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Sun, Jul 27, 2003 - Page 12 News List

Hollywood starts to court new ally in war on piracy

After a series of court battles in the 1980s and 1990s, the entertainment industry has learned to befriend electronics-makers


It's like a shotgun marriage gone oddly harmonious: Hollywood and the consumer electronics industry are now working closer together after a few years of claws-out antagonism in courtrooms and on Capitol Hill.

It could be the tough economic times or a distaste for further legal showdowns, but many top gadget makers are now trying hard to please the purveyors of entertainment.

More often than not, that is giving Hollywood's copy-protection interests a virtual seat at the product design table.

"Without good content there, my products are nothing but furniture or art. So it all falls back on what Hollywood is comfortable with," said Chris Cudina, national sales and marketing manager for Samsung's set-top box group.

Others contend that such coziness sometimes deprives consumers of flexibility -- or worse, privacy rights and civil liberties -- as entertainment companies exert control over how people use creative works gone digital.

"The threat of litigation has had a chilling effect on what technologists would be prepared to include in any new devices they release," said Gwen Hinze, a staff attorney at the Electronic Frontier Foundation.

No ad-Skipping

Consider how one-time rebel ReplayTV backed down. The tech company's new owners said last month that its upcoming digital video recorders will no longer allow people to skip ads or share shows over the Internet.

Those features on previous models rattled Hollywood, which fears the Napsterization of television programming and contends that the loss of commercial viewership would kill television's bread-and-butter.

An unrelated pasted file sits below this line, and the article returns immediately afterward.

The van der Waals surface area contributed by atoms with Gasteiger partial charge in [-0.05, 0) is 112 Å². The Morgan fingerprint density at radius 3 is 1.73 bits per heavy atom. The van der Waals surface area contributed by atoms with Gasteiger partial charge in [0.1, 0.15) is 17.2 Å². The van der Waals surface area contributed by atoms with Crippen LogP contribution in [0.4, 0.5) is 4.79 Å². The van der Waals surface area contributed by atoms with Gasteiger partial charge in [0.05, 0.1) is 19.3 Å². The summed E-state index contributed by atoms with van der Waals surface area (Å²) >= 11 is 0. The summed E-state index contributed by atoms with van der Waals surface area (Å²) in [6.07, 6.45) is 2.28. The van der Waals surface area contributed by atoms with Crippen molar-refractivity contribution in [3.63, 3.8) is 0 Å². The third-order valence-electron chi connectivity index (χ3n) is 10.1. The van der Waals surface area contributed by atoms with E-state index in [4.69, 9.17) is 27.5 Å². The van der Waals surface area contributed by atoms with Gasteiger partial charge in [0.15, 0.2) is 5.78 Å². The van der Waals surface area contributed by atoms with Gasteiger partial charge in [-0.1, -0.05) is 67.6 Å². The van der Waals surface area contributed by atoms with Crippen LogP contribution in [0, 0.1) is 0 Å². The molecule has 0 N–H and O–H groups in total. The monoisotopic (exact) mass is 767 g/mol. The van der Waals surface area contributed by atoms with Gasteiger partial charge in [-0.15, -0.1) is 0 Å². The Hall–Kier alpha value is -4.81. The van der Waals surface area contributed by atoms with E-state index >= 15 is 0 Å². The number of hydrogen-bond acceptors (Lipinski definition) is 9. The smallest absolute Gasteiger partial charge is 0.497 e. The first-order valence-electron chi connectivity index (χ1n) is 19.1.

In true form, 28 studios sued ReplayTV's previous owner, Sonicblue Inc, forcing the struggling consumer electronics company to pay millions of dollars in legal fees.

Sonicblue sank. It filed for bankruptcy in March and sold ReplayTV to another electronics company, D&M Holdings Inc, effectively making the copyright-infringement lawsuit moot.

ReplayTV's president, Jim Hollingsworth, called cooperation with Hollywood the best approach to bringing digital video recording technology to market.: "You look for complementary solutions rather than riding roughshod," he said.

D&M's technology adviser Tom McCarthy does not think consumers will lose out: "We'll be in belt and suspenders, but it'll be done in a way where the consumer will feel they can still keep up with their digital lifestyle."

ReplayTV's startup rival, TiVo Inc, has deliberately tried to avoid rankling Tinseltown.


TiVo even recruited a TV network veteran to preach to Hollywood the potential benefits of the disruptive technology that lets consumers record programming onto a hard disk and pause or fast-foward through live television.

"We go to significant lengths to make sure that we stay on the good side of the networks," said Martin J. Yudkovitz, who left his post as NBC's executive vice president to become TiVo's president in April. He said TiVo has stayed away from any file-sharing over the Net or automatic ad-zapping features.

"At first, when the DVR technology came out, there was a near universal gagging from the networks and the advertisers," said Yudkovitz. "Now TiVo is earning a good-guy image."

Set-top boxes

Last year, Scientific-Atlanta became the first cable set-top box maker to launch a model with a built-in digital video recorder. The advanced box, called the Explorer 8000, is technically equipped with a 30-second commercial skip feature, but none of the cable companies -- which have the final say on what features consumers would get -- are activating that option, said Tony Wasilewski, Scientific-Atlanta's chief scientist.

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